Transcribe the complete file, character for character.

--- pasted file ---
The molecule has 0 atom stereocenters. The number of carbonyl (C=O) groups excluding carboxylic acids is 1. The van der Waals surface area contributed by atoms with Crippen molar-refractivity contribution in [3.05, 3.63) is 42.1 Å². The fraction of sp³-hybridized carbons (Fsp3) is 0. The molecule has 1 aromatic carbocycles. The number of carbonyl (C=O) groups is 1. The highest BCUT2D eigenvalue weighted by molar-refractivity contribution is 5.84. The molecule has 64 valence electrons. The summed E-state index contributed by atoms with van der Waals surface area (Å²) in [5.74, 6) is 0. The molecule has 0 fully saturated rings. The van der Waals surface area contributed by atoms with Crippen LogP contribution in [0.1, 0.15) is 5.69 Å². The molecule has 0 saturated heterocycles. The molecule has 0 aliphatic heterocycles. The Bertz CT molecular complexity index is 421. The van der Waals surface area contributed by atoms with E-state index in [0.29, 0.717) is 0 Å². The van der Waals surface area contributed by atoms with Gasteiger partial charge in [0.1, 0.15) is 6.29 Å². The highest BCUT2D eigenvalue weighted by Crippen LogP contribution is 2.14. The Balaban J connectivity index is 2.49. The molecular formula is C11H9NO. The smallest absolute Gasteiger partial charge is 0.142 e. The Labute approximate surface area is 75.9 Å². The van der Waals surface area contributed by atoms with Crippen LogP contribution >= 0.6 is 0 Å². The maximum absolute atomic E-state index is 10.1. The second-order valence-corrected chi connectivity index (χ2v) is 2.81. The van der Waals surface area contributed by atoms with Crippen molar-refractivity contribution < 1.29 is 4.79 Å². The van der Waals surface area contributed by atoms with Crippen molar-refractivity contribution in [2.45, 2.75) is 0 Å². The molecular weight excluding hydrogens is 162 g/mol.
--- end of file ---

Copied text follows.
The molecule has 0 atom stereocenters. The number of carbonyl (C=O) groups excluding carboxylic acids is 1. The van der Waals surface area contributed by atoms with Crippen molar-refractivity contribution in [3.05, 3.63) is 42.1 Å². The fraction of sp³-hybridized carbons (Fsp3) is 0. The molecule has 1 aromatic carbocycles. The number of carbonyl (C=O) groups is 1. The highest BCUT2D eigenvalue weighted by molar-refractivity contribution is 5.84. The molecule has 64 valence electrons. The summed E-state index contributed by atoms with van der Waals surface area (Å²) in [5.74, 6) is 0. The molecule has 0 fully saturated rings. The van der Waals surface area contributed by atoms with Crippen LogP contribution in [0.1, 0.15) is 5.69 Å². The molecule has 0 saturated heterocycles. The molecule has 0 aliphatic heterocycles. The Bertz CT molecular complexity index is 421. The van der Waals surface area contributed by atoms with E-state index in [0.29, 0.717) is 0 Å². The van der Waals surface area contributed by atoms with Gasteiger partial charge in [0.1, 0.15) is 6.29 Å². The highest BCUT2D eigenvalue weighted by Crippen LogP contribution is 2.14. The Balaban J connectivity index is 2.49. The molecular formula is C11H9NO. The smallest absolute Gasteiger partial charge is 0.142 e. The Labute approximate surface area is 75.9 Å². The van der Waals surface area contributed by atoms with Crippen LogP contribution >= 0.6 is 0 Å². The maximum absolute atomic E-state index is 10.1. The second-order valence-corrected chi connectivity index (χ2v) is 2.81. The van der Waals surface area contributed by atoms with Crippen molar-refractivity contribution < 1.29 is 4.79 Å². The van der Waals surface area contributed by atoms with Crippen molar-refractivity contribution in [2.45, 2.75) is 0 Å². The molecular weight excluding hydrogens is 162 g/mol.